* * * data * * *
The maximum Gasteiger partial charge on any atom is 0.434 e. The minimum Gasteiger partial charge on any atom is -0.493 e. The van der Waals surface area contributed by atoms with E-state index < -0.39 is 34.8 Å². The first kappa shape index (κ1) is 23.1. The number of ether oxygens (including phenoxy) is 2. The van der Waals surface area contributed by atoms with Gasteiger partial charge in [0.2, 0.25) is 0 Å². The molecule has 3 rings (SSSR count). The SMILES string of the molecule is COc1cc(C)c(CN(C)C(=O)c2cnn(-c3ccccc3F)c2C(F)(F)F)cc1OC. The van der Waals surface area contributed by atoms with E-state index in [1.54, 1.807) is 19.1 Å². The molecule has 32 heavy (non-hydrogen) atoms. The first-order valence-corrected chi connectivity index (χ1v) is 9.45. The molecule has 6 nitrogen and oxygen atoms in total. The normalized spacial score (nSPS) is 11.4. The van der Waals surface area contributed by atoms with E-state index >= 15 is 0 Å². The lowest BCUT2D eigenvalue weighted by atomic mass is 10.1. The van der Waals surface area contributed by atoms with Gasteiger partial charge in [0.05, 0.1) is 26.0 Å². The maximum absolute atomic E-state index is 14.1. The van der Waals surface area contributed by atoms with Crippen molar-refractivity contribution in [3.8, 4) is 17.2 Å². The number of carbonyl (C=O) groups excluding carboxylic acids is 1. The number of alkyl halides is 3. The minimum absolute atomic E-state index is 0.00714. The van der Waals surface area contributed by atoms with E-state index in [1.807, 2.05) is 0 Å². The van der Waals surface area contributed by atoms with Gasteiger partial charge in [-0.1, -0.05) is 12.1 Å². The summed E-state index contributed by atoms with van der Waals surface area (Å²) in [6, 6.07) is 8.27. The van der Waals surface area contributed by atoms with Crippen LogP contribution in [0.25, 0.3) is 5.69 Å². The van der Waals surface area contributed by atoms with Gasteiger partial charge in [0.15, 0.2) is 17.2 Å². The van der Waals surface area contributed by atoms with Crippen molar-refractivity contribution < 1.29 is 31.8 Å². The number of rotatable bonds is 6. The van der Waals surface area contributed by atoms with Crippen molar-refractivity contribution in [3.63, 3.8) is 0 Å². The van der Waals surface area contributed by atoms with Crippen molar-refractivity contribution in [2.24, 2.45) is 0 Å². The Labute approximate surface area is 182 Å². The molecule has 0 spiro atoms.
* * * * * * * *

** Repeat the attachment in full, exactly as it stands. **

The maximum Gasteiger partial charge on any atom is 0.434 e. The minimum Gasteiger partial charge on any atom is -0.493 e. The van der Waals surface area contributed by atoms with E-state index < -0.39 is 34.8 Å². The first kappa shape index (κ1) is 23.1. The number of ether oxygens (including phenoxy) is 2. The van der Waals surface area contributed by atoms with Gasteiger partial charge in [0.2, 0.25) is 0 Å². The molecule has 3 rings (SSSR count). The SMILES string of the molecule is COc1cc(C)c(CN(C)C(=O)c2cnn(-c3ccccc3F)c2C(F)(F)F)cc1OC. The van der Waals surface area contributed by atoms with E-state index in [1.54, 1.807) is 19.1 Å². The molecule has 32 heavy (non-hydrogen) atoms. The first-order valence-corrected chi connectivity index (χ1v) is 9.45. The molecule has 6 nitrogen and oxygen atoms in total. The normalized spacial score (nSPS) is 11.4. The van der Waals surface area contributed by atoms with E-state index >= 15 is 0 Å². The lowest BCUT2D eigenvalue weighted by atomic mass is 10.1. The van der Waals surface area contributed by atoms with Gasteiger partial charge in [0.05, 0.1) is 26.0 Å². The maximum absolute atomic E-state index is 14.1. The van der Waals surface area contributed by atoms with Crippen molar-refractivity contribution in [3.8, 4) is 17.2 Å². The number of carbonyl (C=O) groups excluding carboxylic acids is 1. The number of alkyl halides is 3. The minimum absolute atomic E-state index is 0.00714. The van der Waals surface area contributed by atoms with E-state index in [1.807, 2.05) is 0 Å². The van der Waals surface area contributed by atoms with Gasteiger partial charge in [-0.1, -0.05) is 12.1 Å². The summed E-state index contributed by atoms with van der Waals surface area (Å²) in [6, 6.07) is 8.27. The van der Waals surface area contributed by atoms with Crippen LogP contribution in [0.25, 0.3) is 5.69 Å². The van der Waals surface area contributed by atoms with Gasteiger partial charge in [0.15, 0.2) is 17.2 Å². The van der Waals surface area contributed by atoms with Crippen molar-refractivity contribution < 1.29 is 31.8 Å². The number of rotatable bonds is 6. The van der Waals surface area contributed by atoms with Crippen molar-refractivity contribution in [3.63, 3.8) is 0 Å². The van der Waals surface area contributed by atoms with Crippen molar-refractivity contribution in [2.24, 2.45) is 0 Å². The Labute approximate surface area is 182 Å². The molecule has 0 spiro atoms.